If we must have a curtain-raiser for Mahler’s Sixth Symphony, of all works, then this most eminent of Japanese orchestras chose well. Their countryman Toru Takemitsu is still the best known of Asian classical composers to have made a name in the West. He also effectively blended eastern and western influences long before the word ‘fusion’ was used to describe both music and cuisine. His Requiem for Strings, once famous if now faded, had the merit of showcasing the superb body of strings on which the NHK Symphony Orchestra Tokyo’s excellence is founded, at least for the ten minutes of the piece before they were joined by a horde of brass, wind and percussion players for the Mahler. In tone, tuning and dexterity the string band is an outstanding group, and the balance achieved by their Chief Conductor Paavo Järvi across the various intricate lines ensured that Takemitsu’s rich harmony never became clotted. Thus the Requiem’s Bergian expressionism set the scene perfectly for the work Berg himself called “the only Sixth, despite the Pastoral”.

First, the basics for any performance of this work. Yes, the opening march tempo was a persuasive middling speed between an inexorable doomed trudge and an over-lively stepping out. Yes, those superb strings soared and sang in ‘Alma’s theme’. Yes, the first movement coda surged exultantly, the eight horns braying as one, with golden tone.

The scherzo came second (quite right too, but don’t write in) as in Mahler’s first published score. And when the entrance notices said the concert was ‘without interval’ they meant it. Only when Jarvi left the platform (quite briefly) after the Takemitsu was there a real pause. The first and second movements, and then the third (Andante) and fourth, were effectively joined as pairs, with a short pause only between second and third movements. This threw a little extra weight onto the second half the symphony (as it became), and to its advantage. Mahler’s musical literalism (stumbling toddlers, cowbells, hammer blows) was relished without embarrassment or irony. (Right again – these references were significant for Mahler. “A Symphony must contain the world” he told Sibelius, and these sights and sounds were part of his world).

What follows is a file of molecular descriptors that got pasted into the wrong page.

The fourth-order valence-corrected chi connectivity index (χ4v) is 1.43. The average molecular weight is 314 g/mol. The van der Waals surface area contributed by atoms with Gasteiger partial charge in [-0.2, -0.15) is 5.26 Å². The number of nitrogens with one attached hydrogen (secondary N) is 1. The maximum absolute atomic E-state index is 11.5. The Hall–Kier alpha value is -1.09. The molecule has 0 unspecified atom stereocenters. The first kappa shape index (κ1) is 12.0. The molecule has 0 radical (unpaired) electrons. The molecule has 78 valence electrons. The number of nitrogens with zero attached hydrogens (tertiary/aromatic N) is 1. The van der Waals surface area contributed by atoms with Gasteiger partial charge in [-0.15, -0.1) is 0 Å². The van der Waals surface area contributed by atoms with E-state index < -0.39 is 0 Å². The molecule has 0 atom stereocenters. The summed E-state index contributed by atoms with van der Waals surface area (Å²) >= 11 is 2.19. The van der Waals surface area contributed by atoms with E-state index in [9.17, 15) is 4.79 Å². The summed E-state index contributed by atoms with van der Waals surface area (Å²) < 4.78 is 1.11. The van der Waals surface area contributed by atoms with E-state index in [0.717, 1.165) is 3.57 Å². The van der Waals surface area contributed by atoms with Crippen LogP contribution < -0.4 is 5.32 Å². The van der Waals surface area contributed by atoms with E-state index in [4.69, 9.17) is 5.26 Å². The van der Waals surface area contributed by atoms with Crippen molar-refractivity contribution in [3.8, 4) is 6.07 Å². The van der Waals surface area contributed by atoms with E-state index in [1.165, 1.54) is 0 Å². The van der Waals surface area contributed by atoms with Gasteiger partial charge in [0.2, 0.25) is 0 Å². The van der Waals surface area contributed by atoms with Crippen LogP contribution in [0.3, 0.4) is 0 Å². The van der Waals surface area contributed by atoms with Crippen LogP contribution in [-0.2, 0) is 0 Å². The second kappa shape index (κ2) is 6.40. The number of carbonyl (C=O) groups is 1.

Above all the work was magnificently played. It was not only the heaving aloft of a giant mallet for the hammer blows (two, not three) that provided a sense of theatre, of performing. Horns really did get those bells in the air when the score directs it, as did the clarinets, throwing back their heads such that the bell was above the players’ foreheads. Solo after solo in wind and brass caught the ear and the imagination, so that it took quite a while at the end for Järvi to invite each principal to take a bow, and duly receive a roar of gratitude. The NHK SO is visiting Vienna, Berlin and Amsterdam on this tour – but even in those venues they will have nothing to learn about playing Mahler.

Järvi’s interpretative view is a fairly central contemporary one, powerful and highly effective. There were some well-judged expressive ritardandi at structural junction points, especially helpful to telegraph the route through the long finale, but generally he played it pretty straight. Measured on the thermometer of emotional temperature (‘the Boulez to Bernstein’ scale), he is more in the cool zone perhaps, if not right at the modernist objectivity end. His Andante was far too warm for that, if never entirely heart on sleeve. But should not conductors sometimes recall Alma’s observations? “None of his works moved him so deeply at its first hearing as this… When it was over he walked up and down in the artist’s room, sobbing, wringing his hands, unable to control himself.” The Zeitgeist is against much overt emotionalism in Mahler performance, and one has to be grateful to have heard a Mahler Six of such skill and integrity as this. But if Järvi wished ever to reach towards the upper regions of that emotional scale where the heat rises, even unto incandescence, he should go for it one evening – these terrific players could follow him alright. And we just might have a very great performance of this incomparable symphony, not just a very good one.